Getting Your Brain’s Attention

statue

 

Your brain has some unhelpful ideas of its own on how to feel good. If you’re experiencing guilt or shame, it may be because your brain’s trying — ineffectively — to activate its reward center. Wait, what?

According to Korb, “Despite their differences, pride, shame, and guilt all activate similar neural circuits, including the dorsomedial prefrontal cortex, amygdala, insula, and the nucleus accumbens. This explains why it can be so appealing to heap guilt and shame on ourselves — they’re activating the brain’s reward center.“

A similar thing may be going if you just can’t seem to stop worrying. Korb says worrying stimulates the medial prefrontal cortex and lowers activity in the amygdala, thus helping your limbic system, your emotions, remain copascetic. His theory is that, even though worry is widely recognized as a pointless thing to do from a tactical point of view, apparently the brain considers it better than doing nothing at all when you’re anxious.

So the obvious question is how you can take positive control of this destructive little dance? Korb suggests asking yourself: “What am I grateful for?” His reasoning is chemical: “One powerful effect of gratitude is that it can boost serotonin. Trying to think of things you are grateful for forces you to focus on the positive aspects of your life. This simple act increases serotonin production in the anterior cingulate cortex.”

Even more intriguingly, actually coming up with something you’re thankful for — not always an easy thing to do in a dark mood — isn’t even required. Just the acts of remembering to be thankful is the flexing of a type of emotional intelligence: “One study found that it actually affected neuron density in both the ventromedial and lateral prefrontal cortex. These density changes suggest that as emotional intelligence increases, the neurons in these areas become more efficient. With higher emotional intelligence, it simply takes less effort to be grateful.”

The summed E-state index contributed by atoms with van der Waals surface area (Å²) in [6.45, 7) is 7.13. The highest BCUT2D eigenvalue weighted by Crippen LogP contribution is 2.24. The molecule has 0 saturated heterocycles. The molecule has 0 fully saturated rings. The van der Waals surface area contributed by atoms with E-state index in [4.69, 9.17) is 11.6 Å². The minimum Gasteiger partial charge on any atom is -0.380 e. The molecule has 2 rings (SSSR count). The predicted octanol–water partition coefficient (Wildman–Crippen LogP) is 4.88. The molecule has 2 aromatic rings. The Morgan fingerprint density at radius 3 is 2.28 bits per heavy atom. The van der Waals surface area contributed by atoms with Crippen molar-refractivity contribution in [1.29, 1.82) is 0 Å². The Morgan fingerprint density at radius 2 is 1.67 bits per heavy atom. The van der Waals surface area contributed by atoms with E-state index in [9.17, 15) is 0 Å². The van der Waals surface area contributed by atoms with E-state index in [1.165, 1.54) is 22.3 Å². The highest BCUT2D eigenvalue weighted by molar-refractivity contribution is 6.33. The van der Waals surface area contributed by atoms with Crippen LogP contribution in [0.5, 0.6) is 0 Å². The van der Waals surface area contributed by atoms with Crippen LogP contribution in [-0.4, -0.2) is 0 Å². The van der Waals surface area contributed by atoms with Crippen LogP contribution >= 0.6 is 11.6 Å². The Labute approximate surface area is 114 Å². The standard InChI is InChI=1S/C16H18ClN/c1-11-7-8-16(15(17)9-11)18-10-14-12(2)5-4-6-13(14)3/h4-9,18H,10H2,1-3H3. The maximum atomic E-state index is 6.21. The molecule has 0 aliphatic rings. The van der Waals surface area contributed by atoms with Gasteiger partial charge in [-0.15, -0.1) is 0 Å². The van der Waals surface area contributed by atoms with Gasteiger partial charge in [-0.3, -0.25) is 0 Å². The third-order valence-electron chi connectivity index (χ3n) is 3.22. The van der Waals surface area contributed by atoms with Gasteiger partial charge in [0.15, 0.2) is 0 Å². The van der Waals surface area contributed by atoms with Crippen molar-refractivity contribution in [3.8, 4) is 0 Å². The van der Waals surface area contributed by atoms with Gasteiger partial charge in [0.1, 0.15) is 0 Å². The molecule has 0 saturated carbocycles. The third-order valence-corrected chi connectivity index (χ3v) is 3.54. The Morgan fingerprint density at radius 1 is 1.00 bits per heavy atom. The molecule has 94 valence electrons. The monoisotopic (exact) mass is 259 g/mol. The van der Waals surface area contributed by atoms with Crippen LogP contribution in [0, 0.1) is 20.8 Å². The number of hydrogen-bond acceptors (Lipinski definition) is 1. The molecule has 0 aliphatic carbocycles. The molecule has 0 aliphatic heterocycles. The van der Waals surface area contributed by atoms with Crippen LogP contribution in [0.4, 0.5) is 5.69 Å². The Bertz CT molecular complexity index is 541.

He-Who-Actually-Must-Be-Named

Voldy

 

So, okay, you’re still down. Try and get more specific. What, exactly, is the bad feeling you have? Anger? Stress? Sadness? Loneliness? Neuroscience says that just giving your darkness a name defuses it.

Author David Rock’s book Your Brain at Work: Strategies for Overcoming Distraction, Regaining Focus, and Working Smarter All Day Long explains:
“To reduce arousal, you need to use just a few words to describe an emotion, and ideally use symbolic language, which means using indirect metaphors, metrics, and simplifications of your experience. This requires you to activate your prefrontal cortex, which reduces the arousal in the limbic system. Here’s the bottom line: describe an emotion in just a word or two, and it helps reduce the emotion.”

Korb notes that fMRI studies support this idea, like one in which “participants viewed pictures of people with emotional facial expressions. Predictably, each participant’s amygdala activated to the emotions in the picture. But when they were asked to name the emotion, the ventrolateral prefrontal cortex activated and reduced the emotional amygdala reactivity. In other words, consciously recognizing the emotions reduced their impact.”

FBI negotiators use labeling to try and calm hostage negotiators, and it’s also an important tool in mindfulness.

You’re the Decider

signs

 

Worried and anxious? One thing to try is making a decision about what’s got you worked up. It doesn’t even have to be the perfect decision; just a good one will do. As Korb notes: “Trying for the best, instead of good enough, brings too much emotional ventromedial prefrontal activity into the decision-making process. In contrast, recognizing that good enough is good enough activates more dorsolateral prefrontal areas, which helps you feel more in control …” Korb: “Actively choosing caused changes in attention circuits and in how the participants felt about the action, and it increased rewarding dopamine activity. Making decisions includes creating intentions and setting goals — all three are part of the same neural circuitry and engage the prefrontal cortex in a positive way, reducing worry and anxiety. Making decisions also helps overcome striatum activity, which usually pulls you toward negative impulses and routines. Finally, making decisions changes your perception of the world — finding solutions to your problems and calming the limbic system.”

A key thing here is that you’re making a conscious decision, or choice, and not just being dragged to a resolution. Your brain gets no reward for that.

If you’re still reluctant to make a choice between one option or another, the science suggest don’t worry, you’re likely to gain a positive bias toward the decision you make anyway. As Korb notes, “We don’t just choose the things we like; we also like the things we choose.”

The Power of Touch